Accra, Feb. 11, GNA – “You can’t manage what you can’t measure” – the famous quote by Peter Drucker, the late father of modern business management, has been used in many fields.
Now experts say it needs to be urgently applied to Africa’s air quality in order to save millions of lives being cut short by rising levels of air pollution.
The threat from toxic air is already severe in Africa where just drawing breath is killing 834,000 Africans prematurely every year, according to the World Health Organisation (WHO).
That number is only set to escalate as African population growth outstrips that of every other continent in coming decades. The WHO now says air pollution is the greatest global environment risk.
Air quality data challenge
But just how dangerous air pollution is in Africa is not clear. Until now data on air quality and its impacts have not been well recorded according to experts.
The push now is to build a massive baseline dataset to measure where things are headed.
“It is important also to build on a baseline for many reasons especially, to compare the past and present,” says Prof. Dan Westervelt, Lamont Associate Research Professor at Columbia University, Lamont-Doherty Earth Observatory.
He was in Ghana for a workshop training of West African expert in air pollution. Pro. Westervelt has partnered with researchers at the University of Ghana to conduct air pollution studies.
The latest WHO research in Ghana from 2020 estimates that three people die prematurely every hour due to air pollution or 28,000 people annually.
Pro. Westervelt thinks the current number may be much higher.
Until now there has not been much concrete evidence establishing the links between deaths, health and economic burden in Ghana.
Experts say that is needed to draw the attention of decision makers in Ghana, and Africa generally, and encourage them to take bold steps to improve air quality.
The problem extends across Africa, according to Madam Seneca Naidoo, Regional Technical Advisor for Air Quality Southern Africa. Naidoo observed the trend while working with mayors from major cities in Africa.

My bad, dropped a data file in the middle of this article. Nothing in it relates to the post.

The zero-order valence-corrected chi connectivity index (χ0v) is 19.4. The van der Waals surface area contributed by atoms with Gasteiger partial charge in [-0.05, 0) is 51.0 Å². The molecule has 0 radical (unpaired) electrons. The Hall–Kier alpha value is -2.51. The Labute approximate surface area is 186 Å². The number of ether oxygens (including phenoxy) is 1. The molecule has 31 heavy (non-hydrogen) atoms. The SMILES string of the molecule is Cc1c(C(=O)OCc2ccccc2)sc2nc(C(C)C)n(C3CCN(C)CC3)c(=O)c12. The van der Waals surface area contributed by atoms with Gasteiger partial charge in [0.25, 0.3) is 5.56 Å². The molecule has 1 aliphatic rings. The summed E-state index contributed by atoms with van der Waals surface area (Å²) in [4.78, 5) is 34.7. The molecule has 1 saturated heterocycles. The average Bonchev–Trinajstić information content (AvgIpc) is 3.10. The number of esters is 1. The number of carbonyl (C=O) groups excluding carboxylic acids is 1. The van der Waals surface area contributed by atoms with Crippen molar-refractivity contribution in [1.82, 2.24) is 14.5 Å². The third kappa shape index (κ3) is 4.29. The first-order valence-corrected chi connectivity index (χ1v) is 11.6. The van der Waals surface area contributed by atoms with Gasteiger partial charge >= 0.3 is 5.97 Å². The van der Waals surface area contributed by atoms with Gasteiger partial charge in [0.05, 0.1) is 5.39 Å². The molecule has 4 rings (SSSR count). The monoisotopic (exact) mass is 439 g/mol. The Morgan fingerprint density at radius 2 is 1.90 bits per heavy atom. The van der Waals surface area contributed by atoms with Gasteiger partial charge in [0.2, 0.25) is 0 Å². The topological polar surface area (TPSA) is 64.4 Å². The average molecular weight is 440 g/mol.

“This becomes difficult to identify the major sources of air pollution in order to flag it for priority action,” she says.
There are devices that help monitor air pollution levels. However, of the African Union’s 55 member states, only 17 countries do any air quality monitoring, according to the latest report from the Health Research Institute, a non-governmental research organisation.
Seneca says for a start, leaders, especially mayors, need funding to acquire monitoring devices to gather data on air quality.
Ghana has been on the forefront of efforts to measure air quality. The country currently has 64 sensors. Kenya and South Africa have also made efforts. But most other countries on the continent have none.
Cost is a factor. The higher quality sensors, or “reference grade” monitors, can range in price as high as $US40,000 depending on the brand and functionality.
Low-Cost Sensors (LCS), which perform similar function, can range in price between $US50 and $US3,000.
Representatives from various African countries attending the workshop in Accra, expressed concern and called for donor support to acquire sensors.
“Liberia has developed Air Quality Regulation and is expected to be validated and published,” said Mr Rafael Ngumbu, Manager, Environmental Research and Radiation Safety, at Liberia’s Environmental Protection Agency, for example.
“The challenge for validation is lack of data to inform standards. However, we have no air sensors to collect baseline data so our work has stalled.”
He is appealing to development partners to support them acquire sensors gather data, process it to inform decision makers and educate the public.